Since there are so many colors of the Chihuahua dogs and a lot of owners wondering about all of these... let's try to sort out exactly what some of the colors actually mean:
Black Sable Fawn:
This Chi dog will be fawn with black sabling. Sable refers to black tips hairs. Therefore, the base color will be fawn and the tipping of the hairs will be black. This creates a textured appearance that is quite beautiful.
A full, solid black is very rare. Many black Chihuahua dogs will have some type of marking on the body.
This can range from a dark orange or a brown/orange and is often referred to as mahogany.
This is actually a pattern. It is a particular striping. Most brindle Chihuahuas are black over fawn....this will look similar to "tiger stripes".
This is a splashed pattern, usually with blue or black splashes. This color may carry through to the eyes as well. The gene that creates this, produces random dilutions to the coat of the Chihuahua. It is important to never breed two Merles together as it can produce puppies that have issues with sight and/or hearing and other health problems
Fawn & Gold:
What is the difference between fawn and gold? There is a lot of confusion with Chihuahua owners regarding this, so let's talk about the difference.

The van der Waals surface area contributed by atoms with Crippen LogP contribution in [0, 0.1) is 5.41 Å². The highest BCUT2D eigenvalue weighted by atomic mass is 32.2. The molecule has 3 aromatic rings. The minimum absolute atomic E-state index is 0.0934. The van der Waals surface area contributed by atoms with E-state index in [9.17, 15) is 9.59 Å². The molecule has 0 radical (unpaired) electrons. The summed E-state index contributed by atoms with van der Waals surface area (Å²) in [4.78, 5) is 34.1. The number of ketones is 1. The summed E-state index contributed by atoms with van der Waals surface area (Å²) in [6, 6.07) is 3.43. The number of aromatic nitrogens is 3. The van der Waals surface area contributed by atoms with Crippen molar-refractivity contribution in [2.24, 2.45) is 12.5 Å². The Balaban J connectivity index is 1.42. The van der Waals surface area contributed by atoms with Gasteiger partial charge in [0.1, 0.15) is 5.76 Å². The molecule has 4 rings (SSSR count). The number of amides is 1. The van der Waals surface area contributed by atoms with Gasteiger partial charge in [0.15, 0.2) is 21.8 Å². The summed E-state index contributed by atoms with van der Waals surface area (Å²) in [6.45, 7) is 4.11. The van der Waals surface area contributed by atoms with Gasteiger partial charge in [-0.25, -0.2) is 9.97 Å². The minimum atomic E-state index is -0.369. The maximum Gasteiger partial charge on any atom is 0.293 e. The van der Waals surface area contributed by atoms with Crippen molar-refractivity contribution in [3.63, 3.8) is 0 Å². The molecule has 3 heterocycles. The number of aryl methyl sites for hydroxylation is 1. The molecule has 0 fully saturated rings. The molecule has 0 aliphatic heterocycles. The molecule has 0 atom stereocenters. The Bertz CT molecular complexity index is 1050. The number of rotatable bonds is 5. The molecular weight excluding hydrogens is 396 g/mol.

This is a light tan that may have an undertone of red.
Shinier than fawn, especially noticeable when the Chi is outside.
Blue is determined by skin color. The coat may appear to be any shade or variance of black. It is the skin pigmentation that classifies a Chihuahuas as blue; the paw pads, lips, eye rims and nose will be blue. For many Chihuahua, these areas may appear black, however under bright light (outdoor sunlight works well), there will be a noticeable bluish tint.
Blue & Tan:
Blue, as described above, with tan points, usually with tan tips on the paws. Some have tan around the ears and/or above the eyes.
Gray & Silver:
Many ask what the difference is between gray and silver on a dog. The element that makes silver, is that white slivers will slice through the gray coat, producing a color that is shinier than an otherwise standard gray.